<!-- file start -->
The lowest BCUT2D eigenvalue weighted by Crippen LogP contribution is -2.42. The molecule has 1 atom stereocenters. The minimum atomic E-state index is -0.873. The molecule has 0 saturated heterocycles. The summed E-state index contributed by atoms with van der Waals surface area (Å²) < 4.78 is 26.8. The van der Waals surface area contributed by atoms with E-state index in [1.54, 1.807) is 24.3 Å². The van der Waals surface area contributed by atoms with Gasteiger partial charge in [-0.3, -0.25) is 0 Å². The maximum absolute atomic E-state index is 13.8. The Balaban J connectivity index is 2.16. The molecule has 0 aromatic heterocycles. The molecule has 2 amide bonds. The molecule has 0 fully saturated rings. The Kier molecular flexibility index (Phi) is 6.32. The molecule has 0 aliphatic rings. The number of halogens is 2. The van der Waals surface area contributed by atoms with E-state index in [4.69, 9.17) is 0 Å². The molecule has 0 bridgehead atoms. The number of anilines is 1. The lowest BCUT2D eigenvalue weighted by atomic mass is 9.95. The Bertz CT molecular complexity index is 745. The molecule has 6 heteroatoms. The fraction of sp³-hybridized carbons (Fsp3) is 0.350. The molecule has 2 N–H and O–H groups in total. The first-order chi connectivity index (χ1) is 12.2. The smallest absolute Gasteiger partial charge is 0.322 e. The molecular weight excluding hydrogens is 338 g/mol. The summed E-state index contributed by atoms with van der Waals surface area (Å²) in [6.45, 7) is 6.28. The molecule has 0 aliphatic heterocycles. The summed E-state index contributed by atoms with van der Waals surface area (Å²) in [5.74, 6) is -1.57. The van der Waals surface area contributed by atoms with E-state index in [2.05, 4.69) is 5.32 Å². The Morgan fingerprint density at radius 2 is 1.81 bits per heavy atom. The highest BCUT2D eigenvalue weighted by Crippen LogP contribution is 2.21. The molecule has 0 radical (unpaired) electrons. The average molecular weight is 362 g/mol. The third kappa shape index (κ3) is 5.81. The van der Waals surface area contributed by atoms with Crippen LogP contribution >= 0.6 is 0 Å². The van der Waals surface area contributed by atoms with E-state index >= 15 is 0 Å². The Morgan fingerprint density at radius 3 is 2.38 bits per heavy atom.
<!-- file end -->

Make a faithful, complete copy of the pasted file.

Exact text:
The lowest BCUT2D eigenvalue weighted by Crippen LogP contribution is -2.42. The molecule has 1 atom stereocenters. The minimum atomic E-state index is -0.873. The molecule has 0 saturated heterocycles. The summed E-state index contributed by atoms with van der Waals surface area (Å²) < 4.78 is 26.8. The van der Waals surface area contributed by atoms with E-state index in [1.54, 1.807) is 24.3 Å². The van der Waals surface area contributed by atoms with Gasteiger partial charge in [-0.3, -0.25) is 0 Å². The maximum absolute atomic E-state index is 13.8. The Balaban J connectivity index is 2.16. The molecule has 0 aromatic heterocycles. The molecule has 2 amide bonds. The molecule has 0 fully saturated rings. The Kier molecular flexibility index (Phi) is 6.32. The molecule has 0 aliphatic rings. The number of halogens is 2. The van der Waals surface area contributed by atoms with E-state index in [4.69, 9.17) is 0 Å². The molecule has 0 bridgehead atoms. The number of anilines is 1. The lowest BCUT2D eigenvalue weighted by atomic mass is 9.95. The Bertz CT molecular complexity index is 745. The molecule has 6 heteroatoms. The fraction of sp³-hybridized carbons (Fsp3) is 0.350. The molecule has 2 N–H and O–H groups in total. The first-order chi connectivity index (χ1) is 12.2. The smallest absolute Gasteiger partial charge is 0.322 e. The molecular weight excluding hydrogens is 338 g/mol. The summed E-state index contributed by atoms with van der Waals surface area (Å²) in [6.45, 7) is 6.28. The molecule has 0 aliphatic heterocycles. The summed E-state index contributed by atoms with van der Waals surface area (Å²) in [5.74, 6) is -1.57. The van der Waals surface area contributed by atoms with E-state index in [2.05, 4.69) is 5.32 Å². The Morgan fingerprint density at radius 2 is 1.81 bits per heavy atom. The highest BCUT2D eigenvalue weighted by Crippen LogP contribution is 2.21. The molecule has 0 radical (unpaired) electrons. The average molecular weight is 362 g/mol. The third kappa shape index (κ3) is 5.81. The van der Waals surface area contributed by atoms with Crippen LogP contribution >= 0.6 is 0 Å². The van der Waals surface area contributed by atoms with E-state index >= 15 is 0 Å². The Morgan fingerprint density at radius 3 is 2.38 bits per heavy atom.